Have Your Librarian Buy My Outrageously Expensive Book
It was quite considerate of this blogger to share with his readers news of his soon-to-be-available book, and to show deep concern and remorse for their inability to purchase it because a print copy for individuals costs a mere $180. Not to worry if you can’t afford it he tells his readers. He even suggests they’d be crazy to buy a copy at that price. But there’s an easy solution to this problem. It’s found right in the title of the blog post: Tell Your Librarian. That’s right folks. Just march on over to the library and tell your friendly neighborhood librarian to purchase a copy today. But wait. There’s more. Your librarians will be overjoyed to learn that my publisher actually has multiple pricing schemes for my outrageously expensive book, meaning they can spend even more of the limited book budget to add it to their collection. Just take a look at these bargains:
Fantastic. Let’s buy two of them.
The moral of this story: Everyone knows that academic libraries have deep, deep pockets, and they can be readily exploited by authors and publishers who will encourage faculty to demand ridiculously expensive books based on a pricing model that makes absolutely no sense. It may be that this book is the best in its field. I don’t know. But at this price can we afford to find out? Talk about a broken system.
Only Ten Minutes a Day?
I’ve always thought that if the academic library profession had a younger age demographic (the average age is just shy of 50) we’d have more readership at ACRLog. Just based on anecdotal evidence, many of the senior librarians I speak with are not ACRLog readers. They don’t have something against ACRLog. They just never got into the habit of reading librarian blogs. Print publications were always good enough for them. Now we may have some evidence that there’s some truth to this. According to a recent Primary Research Group study that surveyed 555 full-time academic librarians, they average only 10 minutes of blog reading a day. And the older a librarian is (I’m just basing this on what I read about the study – no way did I consider buying a copy – it’s not that important) the more likely he or she spends the bulk of their “keeping up” time with print publications. The demographics of ACRL aside (average member age is about 50), I’d like to think that we’ve been able to reach a good number of the younger demographic of our profession, the ones who are less likely to be ACRL members.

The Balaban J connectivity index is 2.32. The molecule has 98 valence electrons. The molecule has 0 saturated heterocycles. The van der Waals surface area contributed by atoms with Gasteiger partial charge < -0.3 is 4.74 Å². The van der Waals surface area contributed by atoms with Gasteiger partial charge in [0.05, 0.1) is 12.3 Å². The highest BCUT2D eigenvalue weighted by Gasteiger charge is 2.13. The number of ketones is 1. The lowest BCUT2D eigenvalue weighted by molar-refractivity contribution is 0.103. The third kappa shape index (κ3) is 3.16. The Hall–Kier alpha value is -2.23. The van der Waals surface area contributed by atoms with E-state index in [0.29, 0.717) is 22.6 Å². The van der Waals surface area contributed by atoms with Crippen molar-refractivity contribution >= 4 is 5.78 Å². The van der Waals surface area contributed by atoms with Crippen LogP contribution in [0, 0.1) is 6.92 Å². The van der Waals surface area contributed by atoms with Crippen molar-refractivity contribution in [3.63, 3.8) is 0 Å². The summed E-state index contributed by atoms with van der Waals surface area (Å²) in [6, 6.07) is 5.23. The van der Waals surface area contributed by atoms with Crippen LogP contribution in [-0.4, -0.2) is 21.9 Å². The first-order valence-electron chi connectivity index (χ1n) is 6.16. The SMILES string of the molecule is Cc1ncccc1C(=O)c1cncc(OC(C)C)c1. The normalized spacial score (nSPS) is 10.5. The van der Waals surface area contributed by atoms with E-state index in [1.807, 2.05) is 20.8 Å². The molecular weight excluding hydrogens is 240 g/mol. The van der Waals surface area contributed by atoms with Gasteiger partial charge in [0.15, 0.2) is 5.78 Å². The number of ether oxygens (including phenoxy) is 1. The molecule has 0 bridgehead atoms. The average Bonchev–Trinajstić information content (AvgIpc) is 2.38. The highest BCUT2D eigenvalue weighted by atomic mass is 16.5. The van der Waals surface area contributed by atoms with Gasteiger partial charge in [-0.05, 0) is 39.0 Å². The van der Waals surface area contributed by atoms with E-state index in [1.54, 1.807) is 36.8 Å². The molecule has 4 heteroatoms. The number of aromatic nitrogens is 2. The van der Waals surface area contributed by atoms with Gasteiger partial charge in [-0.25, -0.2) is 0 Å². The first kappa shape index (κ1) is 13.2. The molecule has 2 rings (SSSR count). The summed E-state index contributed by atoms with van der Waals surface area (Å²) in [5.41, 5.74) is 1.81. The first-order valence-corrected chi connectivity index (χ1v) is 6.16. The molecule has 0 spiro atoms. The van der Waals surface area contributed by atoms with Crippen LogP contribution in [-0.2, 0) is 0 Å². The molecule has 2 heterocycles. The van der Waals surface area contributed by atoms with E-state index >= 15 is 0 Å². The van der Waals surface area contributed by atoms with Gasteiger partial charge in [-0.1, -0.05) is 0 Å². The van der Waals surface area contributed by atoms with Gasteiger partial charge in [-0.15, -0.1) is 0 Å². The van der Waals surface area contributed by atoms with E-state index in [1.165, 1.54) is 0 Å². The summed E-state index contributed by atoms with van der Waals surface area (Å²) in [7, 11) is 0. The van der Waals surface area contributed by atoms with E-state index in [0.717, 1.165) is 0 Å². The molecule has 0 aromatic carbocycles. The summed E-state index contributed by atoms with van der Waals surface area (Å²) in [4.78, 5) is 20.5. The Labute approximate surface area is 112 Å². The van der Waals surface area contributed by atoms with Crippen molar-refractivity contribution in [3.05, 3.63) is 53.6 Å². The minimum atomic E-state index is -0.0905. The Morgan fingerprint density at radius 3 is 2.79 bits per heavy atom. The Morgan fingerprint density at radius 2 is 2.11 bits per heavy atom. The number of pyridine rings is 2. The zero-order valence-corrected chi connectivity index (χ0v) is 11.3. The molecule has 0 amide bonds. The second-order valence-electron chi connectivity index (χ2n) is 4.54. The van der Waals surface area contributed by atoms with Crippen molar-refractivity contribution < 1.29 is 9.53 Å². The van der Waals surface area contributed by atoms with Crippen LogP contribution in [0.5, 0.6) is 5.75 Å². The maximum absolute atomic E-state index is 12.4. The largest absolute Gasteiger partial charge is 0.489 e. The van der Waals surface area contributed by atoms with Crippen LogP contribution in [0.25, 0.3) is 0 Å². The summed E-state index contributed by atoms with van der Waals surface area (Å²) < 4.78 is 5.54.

But my overall reaction to reading about this study was “you have to be kidding me”. Am I the only one who spends about 90 minutes a day with blogs, listservs, email newsletter, twitter feeds, etc., all in an effort to stay alert to what’s happening in and beyond our profession? If there was ever a time to be spending more time on keeping up, this is it.
What Do You Want Me To Write About Anyway?
I can’t even remember how long it’s been since we last did a survey to find out what you ACRLog readers really want us to write about. You no doubt gave us some good ideas which we most likely completely ignored. Write more about information literacy! What do you think this is? A library journal? Write more about tenure and titles for academic librarians! Yes, I want people intensely hating on me for the next month. Write about yourself Steven! Talk about a boring topic, and besides, other bloggers have this territory covered quite well. The problem of trying to figure out what ACRLog readers want us to write about may be solved by software – from our friends at IBM. You see, IBM had a problem. They had all these blogs for their employees to use to share important ideas about IBM. But hardly anyone was blogging and when they did hardly anyone was reading what they wrote – sounds like most blogs. As their guru put it:
The writers surveyed often weren’t sure how to interest readers, and many of their posts got little to no response. Readers, on the other hand, couldn’t find blogs on the topics they wanted to read about.
That’s a great problem find – how do you match what the readers what to read with the bloggers who are writing about that stuff – or put another way – how do you create the blogs that have the stuff the readers want. Being IBM, they created some new software to solve the problem.